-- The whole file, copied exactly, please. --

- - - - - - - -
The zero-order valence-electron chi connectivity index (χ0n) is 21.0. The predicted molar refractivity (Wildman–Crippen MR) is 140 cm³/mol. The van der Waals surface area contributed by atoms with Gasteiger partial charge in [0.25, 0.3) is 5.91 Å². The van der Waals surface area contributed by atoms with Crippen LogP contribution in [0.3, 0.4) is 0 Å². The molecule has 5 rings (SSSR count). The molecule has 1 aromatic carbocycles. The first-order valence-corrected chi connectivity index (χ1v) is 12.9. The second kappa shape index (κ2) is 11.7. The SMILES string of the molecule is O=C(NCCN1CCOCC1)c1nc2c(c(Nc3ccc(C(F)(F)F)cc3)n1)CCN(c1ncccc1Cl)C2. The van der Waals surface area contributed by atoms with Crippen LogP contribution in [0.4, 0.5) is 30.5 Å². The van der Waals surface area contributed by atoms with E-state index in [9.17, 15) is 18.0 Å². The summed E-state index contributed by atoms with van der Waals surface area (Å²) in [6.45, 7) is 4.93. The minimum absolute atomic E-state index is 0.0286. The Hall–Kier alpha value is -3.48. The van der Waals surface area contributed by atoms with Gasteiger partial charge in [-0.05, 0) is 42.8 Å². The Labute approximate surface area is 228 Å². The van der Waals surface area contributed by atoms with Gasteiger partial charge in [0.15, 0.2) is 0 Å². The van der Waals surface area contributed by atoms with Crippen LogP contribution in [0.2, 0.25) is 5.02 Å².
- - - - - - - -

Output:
The zero-order valence-electron chi connectivity index (χ0n) is 21.0. The predicted molar refractivity (Wildman–Crippen MR) is 140 cm³/mol. The van der Waals surface area contributed by atoms with Gasteiger partial charge in [0.25, 0.3) is 5.91 Å². The van der Waals surface area contributed by atoms with Crippen LogP contribution in [0.3, 0.4) is 0 Å². The molecule has 5 rings (SSSR count). The molecule has 1 aromatic carbocycles. The first-order valence-corrected chi connectivity index (χ1v) is 12.9. The second kappa shape index (κ2) is 11.7. The SMILES string of the molecule is O=C(NCCN1CCOCC1)c1nc2c(c(Nc3ccc(C(F)(F)F)cc3)n1)CCN(c1ncccc1Cl)C2. The van der Waals surface area contributed by atoms with Crippen LogP contribution in [0.4, 0.5) is 30.5 Å². The van der Waals surface area contributed by atoms with E-state index in [9.17, 15) is 18.0 Å². The summed E-state index contributed by atoms with van der Waals surface area (Å²) in [6.45, 7) is 4.93. The minimum absolute atomic E-state index is 0.0286. The Hall–Kier alpha value is -3.48. The van der Waals surface area contributed by atoms with Gasteiger partial charge in [-0.05, 0) is 42.8 Å². The Labute approximate surface area is 228 Å². The van der Waals surface area contributed by atoms with Gasteiger partial charge in [0.15, 0.2) is 0 Å². The van der Waals surface area contributed by atoms with Crippen LogP contribution in [0.2, 0.25) is 5.02 Å².